Thursday, October 9, 2008

The Zornort Reinterpreted

When you interpret the techniques and principles of der Kunst des Fechtens your interpretations become very personal; learning you're wrong is painful and more than slightly embarrassing. Unfortunately, the only thing worse than discovering you’ve made a mistake is clinging to that mistake when you know it’s wrong—that’s what makes ARMA ARMA, and I can’t allow myself to go that road.

To that end, I have to admit that one of my cherished interpretations is wrong. I’ve actually been gnawing at this for some time now because I suspected a problem (I’ve even discussed this with some of you), but after a recent discussion I had with Christian Tobler I’ve come to realize my worries were well founded, largely because of an improved translation of von Danzig and some other things I’ve recently come across.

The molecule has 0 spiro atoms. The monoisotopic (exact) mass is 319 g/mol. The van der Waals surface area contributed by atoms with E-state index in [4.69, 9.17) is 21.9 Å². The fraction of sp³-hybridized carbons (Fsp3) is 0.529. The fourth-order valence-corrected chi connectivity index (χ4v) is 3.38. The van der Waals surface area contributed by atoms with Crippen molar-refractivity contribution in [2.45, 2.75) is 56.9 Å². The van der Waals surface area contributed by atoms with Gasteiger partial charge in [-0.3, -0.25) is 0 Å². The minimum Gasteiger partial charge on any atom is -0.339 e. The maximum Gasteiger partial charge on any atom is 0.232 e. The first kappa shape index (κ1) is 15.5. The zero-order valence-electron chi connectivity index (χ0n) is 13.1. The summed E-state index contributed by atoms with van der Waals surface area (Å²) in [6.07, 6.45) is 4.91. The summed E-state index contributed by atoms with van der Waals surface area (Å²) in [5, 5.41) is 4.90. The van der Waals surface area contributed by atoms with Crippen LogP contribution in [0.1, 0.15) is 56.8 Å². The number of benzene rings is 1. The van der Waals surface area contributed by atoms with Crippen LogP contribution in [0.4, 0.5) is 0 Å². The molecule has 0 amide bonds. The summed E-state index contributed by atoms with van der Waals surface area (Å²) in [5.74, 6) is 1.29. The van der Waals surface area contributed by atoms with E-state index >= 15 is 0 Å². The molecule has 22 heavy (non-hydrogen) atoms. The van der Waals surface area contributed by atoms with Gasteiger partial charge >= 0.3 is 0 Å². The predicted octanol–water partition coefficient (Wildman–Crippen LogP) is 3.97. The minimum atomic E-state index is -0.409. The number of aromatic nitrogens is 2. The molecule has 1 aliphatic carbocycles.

I have long argued:
that when your opponent cuts at your head and you counter with a Zornhau that your cut should be aimed at his head, not at his sword, and that you only thrust at his face if he stays on course such that your swords bind together (NB: I was not saying you hit his head from the bind, just that you aimed at it). My reason for this derived from Döbringer’s instruction to always cut to the man, not to the sword, and it had the powerful advantage that if your opponent’s attack was a feint your cut would land before his real attack could. There’s more to it, but that’s the most important part of my reasoning. Of course we know there are several situations where you *do* cut to the sword, not to the man (e.g., the Krump to the flat), but I didn’t think this was one of those situations.

The first suspicion I had that my interpretation was flawed arose from the fact that no one but me could do this technique this way comfortably, and one of my rules is that “if it’s right it’s simple to do.” When you cut at your opponent’s head your point is, naturally, going to be *past* his head, so to thrust from the bind with the Zornort you have to pull your hands up and back to bring your point on line, just as we see in this picture from Goliath: